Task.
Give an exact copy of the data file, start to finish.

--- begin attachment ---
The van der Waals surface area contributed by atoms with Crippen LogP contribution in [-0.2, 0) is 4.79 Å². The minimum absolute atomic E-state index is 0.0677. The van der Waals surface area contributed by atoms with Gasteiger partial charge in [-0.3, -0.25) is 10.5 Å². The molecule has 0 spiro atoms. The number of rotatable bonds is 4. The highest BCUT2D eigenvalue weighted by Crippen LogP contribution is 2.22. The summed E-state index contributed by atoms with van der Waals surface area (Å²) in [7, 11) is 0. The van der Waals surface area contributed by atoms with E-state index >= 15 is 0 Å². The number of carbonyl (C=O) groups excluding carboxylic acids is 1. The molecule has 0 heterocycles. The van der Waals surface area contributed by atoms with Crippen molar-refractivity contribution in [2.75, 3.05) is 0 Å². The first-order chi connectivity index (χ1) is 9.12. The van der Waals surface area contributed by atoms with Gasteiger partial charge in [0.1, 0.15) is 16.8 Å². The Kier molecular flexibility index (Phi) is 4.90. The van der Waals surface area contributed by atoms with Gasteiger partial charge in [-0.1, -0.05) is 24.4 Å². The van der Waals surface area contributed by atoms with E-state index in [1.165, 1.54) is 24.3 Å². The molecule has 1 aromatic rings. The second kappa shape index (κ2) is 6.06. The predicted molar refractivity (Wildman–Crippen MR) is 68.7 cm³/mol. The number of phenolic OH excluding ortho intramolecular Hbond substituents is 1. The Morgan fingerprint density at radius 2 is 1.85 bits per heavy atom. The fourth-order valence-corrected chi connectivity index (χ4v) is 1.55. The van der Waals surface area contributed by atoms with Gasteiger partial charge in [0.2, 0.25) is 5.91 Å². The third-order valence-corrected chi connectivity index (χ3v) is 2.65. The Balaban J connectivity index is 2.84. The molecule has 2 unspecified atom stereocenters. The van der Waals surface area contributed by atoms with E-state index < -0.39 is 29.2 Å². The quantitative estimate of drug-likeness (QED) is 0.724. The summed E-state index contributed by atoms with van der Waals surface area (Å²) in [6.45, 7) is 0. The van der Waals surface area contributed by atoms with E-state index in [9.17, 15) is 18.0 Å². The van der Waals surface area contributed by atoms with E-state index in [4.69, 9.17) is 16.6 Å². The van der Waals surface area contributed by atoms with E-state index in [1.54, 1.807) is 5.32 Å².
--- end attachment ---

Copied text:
The van der Waals surface area contributed by atoms with Crippen LogP contribution in [-0.2, 0) is 4.79 Å². The minimum absolute atomic E-state index is 0.0677. The van der Waals surface area contributed by atoms with Gasteiger partial charge in [-0.3, -0.25) is 10.5 Å². The molecule has 0 spiro atoms. The number of rotatable bonds is 4. The highest BCUT2D eigenvalue weighted by Crippen LogP contribution is 2.22. The summed E-state index contributed by atoms with van der Waals surface area (Å²) in [7, 11) is 0. The van der Waals surface area contributed by atoms with E-state index >= 15 is 0 Å². The number of carbonyl (C=O) groups excluding carboxylic acids is 1. The molecule has 0 heterocycles. The van der Waals surface area contributed by atoms with Crippen molar-refractivity contribution in [2.75, 3.05) is 0 Å². The first-order chi connectivity index (χ1) is 9.12. The van der Waals surface area contributed by atoms with Gasteiger partial charge in [0.1, 0.15) is 16.8 Å². The Kier molecular flexibility index (Phi) is 4.90. The van der Waals surface area contributed by atoms with Gasteiger partial charge in [-0.1, -0.05) is 24.4 Å². The van der Waals surface area contributed by atoms with E-state index in [1.165, 1.54) is 24.3 Å². The molecule has 1 aromatic rings. The second kappa shape index (κ2) is 6.06. The predicted molar refractivity (Wildman–Crippen MR) is 68.7 cm³/mol. The number of phenolic OH excluding ortho intramolecular Hbond substituents is 1. The Morgan fingerprint density at radius 2 is 1.85 bits per heavy atom. The fourth-order valence-corrected chi connectivity index (χ4v) is 1.55. The van der Waals surface area contributed by atoms with Gasteiger partial charge in [0.2, 0.25) is 5.91 Å². The third-order valence-corrected chi connectivity index (χ3v) is 2.65. The Balaban J connectivity index is 2.84. The molecule has 2 unspecified atom stereocenters. The van der Waals surface area contributed by atoms with E-state index < -0.39 is 29.2 Å². The quantitative estimate of drug-likeness (QED) is 0.724. The summed E-state index contributed by atoms with van der Waals surface area (Å²) in [6.45, 7) is 0. The van der Waals surface area contributed by atoms with E-state index in [9.17, 15) is 18.0 Å². The van der Waals surface area contributed by atoms with E-state index in [4.69, 9.17) is 16.6 Å². The van der Waals surface area contributed by atoms with E-state index in [1.54, 1.807) is 5.32 Å².